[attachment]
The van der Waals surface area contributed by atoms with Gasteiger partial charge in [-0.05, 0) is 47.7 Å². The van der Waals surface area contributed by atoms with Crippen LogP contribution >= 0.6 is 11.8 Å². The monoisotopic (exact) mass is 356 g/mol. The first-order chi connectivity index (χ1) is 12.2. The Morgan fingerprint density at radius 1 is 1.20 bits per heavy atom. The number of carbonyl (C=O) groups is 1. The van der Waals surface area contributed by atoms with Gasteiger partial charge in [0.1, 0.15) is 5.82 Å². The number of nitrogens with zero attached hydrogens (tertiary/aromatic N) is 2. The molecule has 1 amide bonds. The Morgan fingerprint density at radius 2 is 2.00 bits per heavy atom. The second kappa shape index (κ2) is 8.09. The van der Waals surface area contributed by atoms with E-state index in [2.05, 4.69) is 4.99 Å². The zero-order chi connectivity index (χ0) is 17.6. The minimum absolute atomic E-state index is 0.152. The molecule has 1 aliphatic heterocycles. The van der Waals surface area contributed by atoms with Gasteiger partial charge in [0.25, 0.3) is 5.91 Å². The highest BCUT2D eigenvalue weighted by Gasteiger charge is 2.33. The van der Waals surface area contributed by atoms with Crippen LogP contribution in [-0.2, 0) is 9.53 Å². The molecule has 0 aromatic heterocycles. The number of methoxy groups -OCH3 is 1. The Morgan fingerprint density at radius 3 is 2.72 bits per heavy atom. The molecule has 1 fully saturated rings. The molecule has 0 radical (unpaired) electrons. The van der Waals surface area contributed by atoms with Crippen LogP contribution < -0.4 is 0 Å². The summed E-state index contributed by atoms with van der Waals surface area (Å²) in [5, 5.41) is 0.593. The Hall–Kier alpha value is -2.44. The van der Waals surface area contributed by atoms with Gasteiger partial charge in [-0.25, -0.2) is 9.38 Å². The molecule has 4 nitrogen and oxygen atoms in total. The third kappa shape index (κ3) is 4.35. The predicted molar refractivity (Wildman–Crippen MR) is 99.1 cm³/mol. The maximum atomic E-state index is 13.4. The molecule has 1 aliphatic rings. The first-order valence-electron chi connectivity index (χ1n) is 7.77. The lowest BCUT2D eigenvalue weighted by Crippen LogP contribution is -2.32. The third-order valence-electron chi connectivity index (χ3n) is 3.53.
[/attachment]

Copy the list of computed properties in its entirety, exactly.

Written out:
The van der Waals surface area contributed by atoms with Gasteiger partial charge in [-0.05, 0) is 47.7 Å². The van der Waals surface area contributed by atoms with Crippen LogP contribution >= 0.6 is 11.8 Å². The monoisotopic (exact) mass is 356 g/mol. The first-order chi connectivity index (χ1) is 12.2. The Morgan fingerprint density at radius 1 is 1.20 bits per heavy atom. The number of carbonyl (C=O) groups is 1. The van der Waals surface area contributed by atoms with Gasteiger partial charge in [0.1, 0.15) is 5.82 Å². The number of nitrogens with zero attached hydrogens (tertiary/aromatic N) is 2. The molecule has 1 amide bonds. The Morgan fingerprint density at radius 2 is 2.00 bits per heavy atom. The second kappa shape index (κ2) is 8.09. The van der Waals surface area contributed by atoms with E-state index in [2.05, 4.69) is 4.99 Å². The zero-order chi connectivity index (χ0) is 17.6. The minimum absolute atomic E-state index is 0.152. The molecule has 1 aliphatic heterocycles. The van der Waals surface area contributed by atoms with Gasteiger partial charge in [0.25, 0.3) is 5.91 Å². The highest BCUT2D eigenvalue weighted by Gasteiger charge is 2.33. The van der Waals surface area contributed by atoms with Crippen LogP contribution in [-0.2, 0) is 9.53 Å². The molecule has 0 aromatic heterocycles. The number of methoxy groups -OCH3 is 1. The Morgan fingerprint density at radius 3 is 2.72 bits per heavy atom. The molecule has 1 fully saturated rings. The molecule has 0 radical (unpaired) electrons. The van der Waals surface area contributed by atoms with Crippen LogP contribution < -0.4 is 0 Å². The summed E-state index contributed by atoms with van der Waals surface area (Å²) in [5, 5.41) is 0.593. The Hall–Kier alpha value is -2.44. The van der Waals surface area contributed by atoms with Gasteiger partial charge in [-0.25, -0.2) is 9.38 Å². The molecule has 4 nitrogen and oxygen atoms in total. The third kappa shape index (κ3) is 4.35. The predicted molar refractivity (Wildman–Crippen MR) is 99.1 cm³/mol. The maximum atomic E-state index is 13.4. The molecule has 1 aliphatic rings. The first-order valence-electron chi connectivity index (χ1n) is 7.77. The lowest BCUT2D eigenvalue weighted by Crippen LogP contribution is -2.32. The third-order valence-electron chi connectivity index (χ3n) is 3.53.